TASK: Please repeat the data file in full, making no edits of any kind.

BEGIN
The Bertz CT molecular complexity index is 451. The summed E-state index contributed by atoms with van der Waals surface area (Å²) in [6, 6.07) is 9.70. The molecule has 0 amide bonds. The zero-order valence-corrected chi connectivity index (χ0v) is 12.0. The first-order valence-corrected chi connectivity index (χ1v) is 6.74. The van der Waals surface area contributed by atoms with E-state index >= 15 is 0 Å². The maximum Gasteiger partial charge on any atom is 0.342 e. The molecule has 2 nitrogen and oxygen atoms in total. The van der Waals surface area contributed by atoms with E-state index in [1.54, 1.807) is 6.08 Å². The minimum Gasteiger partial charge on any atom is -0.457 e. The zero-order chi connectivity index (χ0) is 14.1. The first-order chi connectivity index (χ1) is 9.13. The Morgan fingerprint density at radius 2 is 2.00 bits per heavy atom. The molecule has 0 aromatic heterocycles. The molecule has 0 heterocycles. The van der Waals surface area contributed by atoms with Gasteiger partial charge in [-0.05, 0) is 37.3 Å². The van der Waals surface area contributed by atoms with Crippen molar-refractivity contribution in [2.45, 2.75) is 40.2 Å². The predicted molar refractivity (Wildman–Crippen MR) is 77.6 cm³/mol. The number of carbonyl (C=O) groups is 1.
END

The Bertz CT molecular complexity index is 451. The summed E-state index contributed by atoms with van der Waals surface area (Å²) in [6, 6.07) is 9.70. The molecule has 0 amide bonds. The zero-order valence-corrected chi connectivity index (χ0v) is 12.0. The first-order valence-corrected chi connectivity index (χ1v) is 6.74. The van der Waals surface area contributed by atoms with E-state index >= 15 is 0 Å². The maximum Gasteiger partial charge on any atom is 0.342 e. The molecule has 2 nitrogen and oxygen atoms in total. The van der Waals surface area contributed by atoms with E-state index in [1.54, 1.807) is 6.08 Å². The minimum Gasteiger partial charge on any atom is -0.457 e. The zero-order chi connectivity index (χ0) is 14.1. The first-order chi connectivity index (χ1) is 9.13. The Morgan fingerprint density at radius 2 is 2.00 bits per heavy atom. The molecule has 0 aromatic heterocycles. The molecule has 0 heterocycles. The van der Waals surface area contributed by atoms with Gasteiger partial charge in [-0.05, 0) is 37.3 Å². The van der Waals surface area contributed by atoms with Crippen molar-refractivity contribution in [2.45, 2.75) is 40.2 Å². The predicted molar refractivity (Wildman–Crippen MR) is 77.6 cm³/mol. The number of carbonyl (C=O) groups is 1.